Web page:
Peasant Party of Ukraine

Peasant Party of Ukraine (Селянська партія України or СельПУ; Selianska partiia Ukrainy or SelPU). Founded in Kherson on 25 January 1992, and registered on 3 March 1992, with a membership of 20,000, in effect the rural or agrarian wing of the socialist (ex-Soviet Communist) political tendency. (Not to be confused with the Agrarian Party of Ukraine registered in December 1996, and intended to serve as a ‘party of power’ under President Leonid Kuchma alongside the People’s Democratic Party.) Its program described the SelPU as the defender of the interests of the rural population and employees of the agro-industrial complex. Led initially by Serhii Dovhan, it supported Ukraine’s sovereignty while also promoting the country’s integration into the Commonwealth of Independent States. Although it supported a gradual transition to a market economy, it categorically opposed the sale and purchase of land as well as any headlong rush to privatization. In fact, the SelPU was the defender of the interests of the well-entrenched managerial elite of the existing system of state and collective farms, adamantly opposed to private ownership within and marketization of agriculture. In 1996, the party had over 100,000 members and a contingent of 21 deputies in the Supreme Council of Ukraine.

In the 1998 elections the SelPU formed an electoral alliance with the Socialist Party of Ukraine, which put forward 201 candidates (one third from SelPU) and together won 8.6 per cent of the party list vote for 29 seats; the SelPU won an additional 2 seats in single-member districts. When the new parliament first began its work in May 1998, this ‘Left Center’ fraction consisted of 35 deputies. Oleksandr Tkachenko of the Peasant Party was elected speaker of parliament on 7 July 1998. On 1 October 1998, however, S. Dovhan led his 14 SelPU deputies out of the socialist-peasant bloc and formed a separate caucus (fraction). Tkachenko was then ousted during the parliamentary crisis of January-February 2000, instigated by President Leonid Kuchma against his left-wing opponents, and did not regain his position. Tkachenko had withdrawn his candidacy for the presidency in 1999 and thrown his support behind Petro Symonenko of the Communist Party of Ukraine, Kuchma’s principal opponent in that race. The party’s parliamentary fraction was liquidated as of 29 February 2000 due to lack of numbers. At that point, Dovhan and four other deputies migrated to the newly-formed ‘Solidarity’ fraction, created the same day, containing 21 deputies as of 13 June 2001.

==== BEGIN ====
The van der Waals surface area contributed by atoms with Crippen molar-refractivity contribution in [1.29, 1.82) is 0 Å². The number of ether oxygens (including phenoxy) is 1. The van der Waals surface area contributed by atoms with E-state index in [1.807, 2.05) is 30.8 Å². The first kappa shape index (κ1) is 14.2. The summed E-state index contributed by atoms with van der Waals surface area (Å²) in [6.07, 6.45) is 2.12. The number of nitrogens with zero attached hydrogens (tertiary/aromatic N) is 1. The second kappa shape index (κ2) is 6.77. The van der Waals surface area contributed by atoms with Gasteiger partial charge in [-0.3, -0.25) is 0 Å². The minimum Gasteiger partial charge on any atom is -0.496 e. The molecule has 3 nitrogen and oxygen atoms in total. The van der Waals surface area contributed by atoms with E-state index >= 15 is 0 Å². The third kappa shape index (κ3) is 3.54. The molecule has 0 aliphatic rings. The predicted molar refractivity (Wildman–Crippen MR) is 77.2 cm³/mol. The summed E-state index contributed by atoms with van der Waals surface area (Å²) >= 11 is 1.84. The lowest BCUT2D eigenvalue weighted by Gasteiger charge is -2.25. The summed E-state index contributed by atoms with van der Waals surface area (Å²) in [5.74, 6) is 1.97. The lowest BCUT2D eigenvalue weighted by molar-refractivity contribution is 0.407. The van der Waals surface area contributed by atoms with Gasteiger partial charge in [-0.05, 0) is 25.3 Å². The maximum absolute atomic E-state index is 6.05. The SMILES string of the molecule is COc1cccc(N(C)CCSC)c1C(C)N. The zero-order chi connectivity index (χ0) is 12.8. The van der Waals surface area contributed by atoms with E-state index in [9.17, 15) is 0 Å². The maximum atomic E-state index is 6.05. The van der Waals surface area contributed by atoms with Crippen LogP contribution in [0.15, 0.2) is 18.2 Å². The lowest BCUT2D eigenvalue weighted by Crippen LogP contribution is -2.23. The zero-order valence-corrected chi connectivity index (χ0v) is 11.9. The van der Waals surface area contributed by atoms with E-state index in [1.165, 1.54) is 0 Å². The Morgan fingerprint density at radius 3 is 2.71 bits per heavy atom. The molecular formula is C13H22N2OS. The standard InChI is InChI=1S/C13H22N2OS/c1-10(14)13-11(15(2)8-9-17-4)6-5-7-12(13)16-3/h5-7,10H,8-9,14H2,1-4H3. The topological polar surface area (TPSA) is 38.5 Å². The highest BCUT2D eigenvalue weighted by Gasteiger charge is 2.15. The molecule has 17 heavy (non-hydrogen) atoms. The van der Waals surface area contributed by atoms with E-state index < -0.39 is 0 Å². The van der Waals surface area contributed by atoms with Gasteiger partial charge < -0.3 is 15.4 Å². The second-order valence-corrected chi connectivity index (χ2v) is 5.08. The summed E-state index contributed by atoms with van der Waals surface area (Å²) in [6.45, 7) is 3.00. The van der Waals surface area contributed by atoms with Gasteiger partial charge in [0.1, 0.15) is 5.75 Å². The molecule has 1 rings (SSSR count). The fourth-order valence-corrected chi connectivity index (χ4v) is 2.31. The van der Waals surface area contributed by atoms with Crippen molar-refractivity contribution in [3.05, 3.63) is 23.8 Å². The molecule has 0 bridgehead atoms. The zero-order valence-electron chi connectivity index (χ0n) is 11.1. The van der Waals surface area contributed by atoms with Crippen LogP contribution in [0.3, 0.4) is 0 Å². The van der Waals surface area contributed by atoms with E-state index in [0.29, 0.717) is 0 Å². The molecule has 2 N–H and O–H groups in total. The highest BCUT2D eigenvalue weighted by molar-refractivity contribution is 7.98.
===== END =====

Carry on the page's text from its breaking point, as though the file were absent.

In the 2002 elections to the Supreme Council of Ukraine, the SelPU managed just 0.38 per cent of the vote; in 2006, 0.31 per cent. The leader at that time and no. 128 on the party’s 2006 list was Lidiia Prechkina, a businesswoman and senior manager. The party did not contest the 2007 elections, nor those of 2012 or 2014. In 2011, it attempted to join the Socialist Party of Ukraine, but this was ruled illegal by the Ministry of Justice responsible for party registrations. In 2019, the SelPU supported Yuliia Tymoshenko for president, and again did not participate in the elections to the Supreme Council of Ukraine.

In 2008, a new leader was elected in the person of Zenovii Kholodniuk, a civil servant like his predecessor. As with all those before him, he called for a rebirth of the village throughout Ukraine, preservation of its heritage and traditions, and a prosperous life for peasants and their progeny. Rebirth of the SelPU would be a prerequisite for achieving these goals.

Bohdan Harasymiw

[This article was written in 2020.]




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